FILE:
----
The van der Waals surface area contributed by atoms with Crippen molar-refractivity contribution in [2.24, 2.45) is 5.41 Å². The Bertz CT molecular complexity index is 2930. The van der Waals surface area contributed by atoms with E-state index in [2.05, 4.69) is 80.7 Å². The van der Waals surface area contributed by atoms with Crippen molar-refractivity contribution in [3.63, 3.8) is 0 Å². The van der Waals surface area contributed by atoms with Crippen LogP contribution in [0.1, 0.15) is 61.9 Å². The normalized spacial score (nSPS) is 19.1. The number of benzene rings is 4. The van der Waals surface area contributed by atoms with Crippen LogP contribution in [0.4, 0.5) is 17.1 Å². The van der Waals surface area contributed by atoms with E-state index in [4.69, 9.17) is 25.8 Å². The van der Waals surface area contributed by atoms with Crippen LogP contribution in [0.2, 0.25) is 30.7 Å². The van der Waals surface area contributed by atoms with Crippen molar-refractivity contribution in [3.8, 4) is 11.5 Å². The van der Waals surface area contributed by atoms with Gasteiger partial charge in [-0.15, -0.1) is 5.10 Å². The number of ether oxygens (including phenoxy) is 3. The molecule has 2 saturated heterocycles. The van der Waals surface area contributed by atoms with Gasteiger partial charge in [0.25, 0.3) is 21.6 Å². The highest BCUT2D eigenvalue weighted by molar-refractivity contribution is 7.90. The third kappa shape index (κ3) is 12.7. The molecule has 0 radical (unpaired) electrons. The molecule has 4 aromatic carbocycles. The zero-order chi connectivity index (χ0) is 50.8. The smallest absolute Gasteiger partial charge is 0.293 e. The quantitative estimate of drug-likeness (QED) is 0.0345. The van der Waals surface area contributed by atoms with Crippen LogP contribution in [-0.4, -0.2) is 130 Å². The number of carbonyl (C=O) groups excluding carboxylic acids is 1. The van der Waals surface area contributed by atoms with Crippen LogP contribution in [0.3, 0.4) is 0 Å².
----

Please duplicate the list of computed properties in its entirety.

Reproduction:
The van der Waals surface area contributed by atoms with Crippen molar-refractivity contribution in [2.24, 2.45) is 5.41 Å². The Bertz CT molecular complexity index is 2930. The van der Waals surface area contributed by atoms with E-state index in [2.05, 4.69) is 80.7 Å². The van der Waals surface area contributed by atoms with Crippen molar-refractivity contribution in [3.63, 3.8) is 0 Å². The van der Waals surface area contributed by atoms with Crippen LogP contribution in [0.1, 0.15) is 61.9 Å². The normalized spacial score (nSPS) is 19.1. The number of benzene rings is 4. The van der Waals surface area contributed by atoms with Crippen LogP contribution in [0.4, 0.5) is 17.1 Å². The van der Waals surface area contributed by atoms with E-state index in [4.69, 9.17) is 25.8 Å². The van der Waals surface area contributed by atoms with Crippen LogP contribution in [0.2, 0.25) is 30.7 Å². The van der Waals surface area contributed by atoms with Crippen molar-refractivity contribution in [3.8, 4) is 11.5 Å². The van der Waals surface area contributed by atoms with Gasteiger partial charge in [-0.15, -0.1) is 5.10 Å². The number of ether oxygens (including phenoxy) is 3. The molecule has 2 saturated heterocycles. The van der Waals surface area contributed by atoms with Gasteiger partial charge in [0.25, 0.3) is 21.6 Å². The highest BCUT2D eigenvalue weighted by molar-refractivity contribution is 7.90. The third kappa shape index (κ3) is 12.7. The molecule has 0 radical (unpaired) electrons. The molecule has 4 aromatic carbocycles. The zero-order chi connectivity index (χ0) is 50.8. The smallest absolute Gasteiger partial charge is 0.293 e. The quantitative estimate of drug-likeness (QED) is 0.0345. The van der Waals surface area contributed by atoms with Crippen LogP contribution in [-0.4, -0.2) is 130 Å². The number of carbonyl (C=O) groups excluding carboxylic acids is 1. The van der Waals surface area contributed by atoms with Crippen LogP contribution in [0.3, 0.4) is 0 Å².